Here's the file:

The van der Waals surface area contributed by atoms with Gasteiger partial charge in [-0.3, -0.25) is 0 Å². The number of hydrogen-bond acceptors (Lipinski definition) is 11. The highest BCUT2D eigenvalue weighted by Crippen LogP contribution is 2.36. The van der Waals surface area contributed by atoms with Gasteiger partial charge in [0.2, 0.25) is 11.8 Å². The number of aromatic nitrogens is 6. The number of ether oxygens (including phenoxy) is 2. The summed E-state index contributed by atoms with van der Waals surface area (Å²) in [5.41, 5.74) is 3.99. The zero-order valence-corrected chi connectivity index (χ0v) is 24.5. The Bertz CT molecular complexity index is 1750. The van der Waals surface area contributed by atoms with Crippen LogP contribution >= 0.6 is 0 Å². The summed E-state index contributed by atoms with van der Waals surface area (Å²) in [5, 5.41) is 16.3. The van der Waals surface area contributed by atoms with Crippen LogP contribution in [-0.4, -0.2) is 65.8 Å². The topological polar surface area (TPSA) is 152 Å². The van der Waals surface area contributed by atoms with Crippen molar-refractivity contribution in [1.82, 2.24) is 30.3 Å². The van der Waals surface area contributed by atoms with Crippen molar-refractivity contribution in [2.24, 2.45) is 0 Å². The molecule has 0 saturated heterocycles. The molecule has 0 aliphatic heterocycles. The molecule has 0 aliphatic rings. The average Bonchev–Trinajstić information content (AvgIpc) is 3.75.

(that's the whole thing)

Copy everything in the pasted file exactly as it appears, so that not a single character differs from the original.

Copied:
The van der Waals surface area contributed by atoms with Gasteiger partial charge in [-0.3, -0.25) is 0 Å². The number of hydrogen-bond acceptors (Lipinski definition) is 11. The highest BCUT2D eigenvalue weighted by Crippen LogP contribution is 2.36. The van der Waals surface area contributed by atoms with Gasteiger partial charge in [0.2, 0.25) is 11.8 Å². The number of aromatic nitrogens is 6. The number of ether oxygens (including phenoxy) is 2. The summed E-state index contributed by atoms with van der Waals surface area (Å²) in [5.41, 5.74) is 3.99. The zero-order valence-corrected chi connectivity index (χ0v) is 24.5. The Bertz CT molecular complexity index is 1750. The van der Waals surface area contributed by atoms with Crippen LogP contribution >= 0.6 is 0 Å². The summed E-state index contributed by atoms with van der Waals surface area (Å²) in [5, 5.41) is 16.3. The van der Waals surface area contributed by atoms with Crippen LogP contribution in [-0.4, -0.2) is 65.8 Å². The topological polar surface area (TPSA) is 152 Å². The van der Waals surface area contributed by atoms with Crippen molar-refractivity contribution in [1.82, 2.24) is 30.3 Å². The van der Waals surface area contributed by atoms with Crippen molar-refractivity contribution in [2.24, 2.45) is 0 Å². The molecule has 0 saturated heterocycles. The molecule has 0 aliphatic heterocycles. The molecule has 0 aliphatic rings. The average Bonchev–Trinajstić information content (AvgIpc) is 3.75.